Diocese of Worcester
|Bishop||John Inge, Bishop of Worcester|
|Suffragan||Martin Gorick, Bishop of Dudley|
|Archdeacons|| Nikki Groarke, Archdeaconry of Dudley |
Robert Jones, Archdeacon of Worcester
The Old Palace, Worcester is an English listedhistoric building, built c.1200, adjacent to Worcester Cathedral in the Church of England Diocese of Worcester, which is within the Province of Canterbury.
The old palace was built for the Bishop of Worcester, Bishop Mauger, in c. 1200 during the reign of King John.Queen Elizabeth I and her council visited the palace in 1575.
During the English Civil War it was the venue for a council of war at which the Governor of Worcester, Colonel Henry Washington, refused to surrender to the parliamentary forces, leading to the Siege of Worcester in June 1646.King James II stayed for three nights in 1687: during his stay he so upset the then Bishop of Worcester, William Thomas, that the City of Worcester failed to support James II during the Glorious Revolution in 1688.
King George III stayed at the palace with members of his family in 1788: it was subsequently identified as the place to which Queen Charlotte would flee in the event of a French invasion of the United Kingdom in the late 18th century.
The building remained the official residence of the Bishop of Worcester until 1846 when the Church Commissioners sold it to the Dean and Chapter of Worcester Cathedral for use as a deanery.
Ealdred was Abbot of Tavistock, Bishop of Worcester, and Archbishop of York in early medieval England. He was related to a number of other ecclesiastics of the period. After becoming a monk at the monastery at Winchester, he was appointed Abbot of Tavistock Abbey in around 1027. In 1046 he was named to the Bishopric of Worcester. Ealdred, besides his episcopal duties, served Edward the Confessor, the King of England, as a diplomat and as a military leader. He worked to bring one of the king's relatives, Edward the Exile, back to England from Hungary to secure an heir for the childless king.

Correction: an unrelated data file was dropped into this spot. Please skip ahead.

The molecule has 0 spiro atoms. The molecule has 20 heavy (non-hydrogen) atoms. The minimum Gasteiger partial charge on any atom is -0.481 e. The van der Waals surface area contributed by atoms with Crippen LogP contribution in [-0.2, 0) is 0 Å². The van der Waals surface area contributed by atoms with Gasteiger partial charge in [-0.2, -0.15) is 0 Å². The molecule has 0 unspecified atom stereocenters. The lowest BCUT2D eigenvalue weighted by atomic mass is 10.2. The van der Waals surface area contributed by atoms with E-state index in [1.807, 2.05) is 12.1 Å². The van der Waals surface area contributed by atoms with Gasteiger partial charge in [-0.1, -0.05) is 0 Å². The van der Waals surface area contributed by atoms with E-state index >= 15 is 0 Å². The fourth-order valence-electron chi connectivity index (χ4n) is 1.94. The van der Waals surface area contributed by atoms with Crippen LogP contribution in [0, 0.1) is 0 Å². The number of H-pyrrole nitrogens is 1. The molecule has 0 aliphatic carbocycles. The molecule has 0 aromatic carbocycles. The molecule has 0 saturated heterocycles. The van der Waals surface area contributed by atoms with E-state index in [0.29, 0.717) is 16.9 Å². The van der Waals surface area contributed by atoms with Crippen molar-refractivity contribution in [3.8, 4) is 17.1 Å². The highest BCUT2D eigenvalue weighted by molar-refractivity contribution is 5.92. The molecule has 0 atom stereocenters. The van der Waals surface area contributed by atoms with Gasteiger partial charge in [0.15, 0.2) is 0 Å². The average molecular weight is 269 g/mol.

Wells is a cathedral city and civil parish in the Mendip district of Somerset, located on the southern edge of the Mendip Hills, 21 miles (34 km) south-east of Weston-super-Mare, 22 mi (35 km) south-west of Bath and 23 mi (37 km) south of Bristol. Although the population recorded in the 2011 census was only 10,536, and with a built-up area of just 3.244 square kilometres, Wells has had city status since medieval times, because of the presence of Wells Cathedral. Often described as England's smallest city, it is actually second smallest to the City of London in area and population, but unlike London it is not part of a larger urban agglomeration.
Bath Abbey is a parish church of the Church of England and former Benedictine monastery in Bath, Somerset, England. Founded in the 7th century, it was reorganised in the 10th century and rebuilt in the 12th and 16th centuries; major restoration work was carried out by Sir George Gilbert Scott in the 1860s. It is one of the largest examples of Perpendicular Gothic architecture in the West Country. The medieval abbey church served as a sometime cathedral of a bishop. After long contention between churchmen in Bath and Wells the seat of the Diocese of Bath and Wells was later consolidated at Wells Cathedral. The Benedictine community was dissolved in 1539 during the Dissolution of the Monasteries.